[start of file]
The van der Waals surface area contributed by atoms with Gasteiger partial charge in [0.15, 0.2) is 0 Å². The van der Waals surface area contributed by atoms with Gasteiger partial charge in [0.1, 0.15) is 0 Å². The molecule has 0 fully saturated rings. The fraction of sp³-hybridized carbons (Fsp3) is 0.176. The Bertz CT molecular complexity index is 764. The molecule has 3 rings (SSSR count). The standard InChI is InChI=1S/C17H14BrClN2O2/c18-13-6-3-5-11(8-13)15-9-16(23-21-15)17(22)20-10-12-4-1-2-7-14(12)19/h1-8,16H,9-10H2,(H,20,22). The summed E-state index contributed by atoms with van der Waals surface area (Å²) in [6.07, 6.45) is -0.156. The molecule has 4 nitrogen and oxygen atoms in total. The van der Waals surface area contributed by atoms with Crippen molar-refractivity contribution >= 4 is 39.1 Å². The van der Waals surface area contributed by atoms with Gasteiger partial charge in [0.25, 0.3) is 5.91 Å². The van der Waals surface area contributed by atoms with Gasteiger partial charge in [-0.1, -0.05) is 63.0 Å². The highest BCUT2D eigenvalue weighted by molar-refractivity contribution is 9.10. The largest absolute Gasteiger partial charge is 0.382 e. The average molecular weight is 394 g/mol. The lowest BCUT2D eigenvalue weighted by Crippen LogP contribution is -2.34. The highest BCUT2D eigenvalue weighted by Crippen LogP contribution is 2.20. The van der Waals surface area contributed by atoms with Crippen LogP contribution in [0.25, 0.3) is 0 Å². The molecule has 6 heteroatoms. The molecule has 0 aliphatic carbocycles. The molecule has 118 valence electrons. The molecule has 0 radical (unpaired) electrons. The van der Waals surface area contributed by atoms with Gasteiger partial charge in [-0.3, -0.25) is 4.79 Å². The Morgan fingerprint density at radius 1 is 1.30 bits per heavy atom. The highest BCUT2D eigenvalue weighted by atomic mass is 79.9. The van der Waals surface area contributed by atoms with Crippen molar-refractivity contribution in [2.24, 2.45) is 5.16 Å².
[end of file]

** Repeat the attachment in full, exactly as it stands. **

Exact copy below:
The van der Waals surface area contributed by atoms with Gasteiger partial charge in [0.15, 0.2) is 0 Å². The van der Waals surface area contributed by atoms with Gasteiger partial charge in [0.1, 0.15) is 0 Å². The molecule has 0 fully saturated rings. The fraction of sp³-hybridized carbons (Fsp3) is 0.176. The Bertz CT molecular complexity index is 764. The molecule has 3 rings (SSSR count). The standard InChI is InChI=1S/C17H14BrClN2O2/c18-13-6-3-5-11(8-13)15-9-16(23-21-15)17(22)20-10-12-4-1-2-7-14(12)19/h1-8,16H,9-10H2,(H,20,22). The summed E-state index contributed by atoms with van der Waals surface area (Å²) in [6.07, 6.45) is -0.156. The molecule has 4 nitrogen and oxygen atoms in total. The van der Waals surface area contributed by atoms with Crippen molar-refractivity contribution >= 4 is 39.1 Å². The van der Waals surface area contributed by atoms with Gasteiger partial charge in [0.25, 0.3) is 5.91 Å². The van der Waals surface area contributed by atoms with Gasteiger partial charge in [-0.1, -0.05) is 63.0 Å². The highest BCUT2D eigenvalue weighted by molar-refractivity contribution is 9.10. The largest absolute Gasteiger partial charge is 0.382 e. The average molecular weight is 394 g/mol. The lowest BCUT2D eigenvalue weighted by Crippen LogP contribution is -2.34. The highest BCUT2D eigenvalue weighted by Crippen LogP contribution is 2.20. The van der Waals surface area contributed by atoms with Crippen LogP contribution in [0.25, 0.3) is 0 Å². The molecule has 6 heteroatoms. The molecule has 0 aliphatic carbocycles. The molecule has 118 valence electrons. The molecule has 0 radical (unpaired) electrons. The van der Waals surface area contributed by atoms with Gasteiger partial charge in [-0.3, -0.25) is 4.79 Å². The Morgan fingerprint density at radius 1 is 1.30 bits per heavy atom. The highest BCUT2D eigenvalue weighted by atomic mass is 79.9. The van der Waals surface area contributed by atoms with Crippen molar-refractivity contribution in [2.24, 2.45) is 5.16 Å².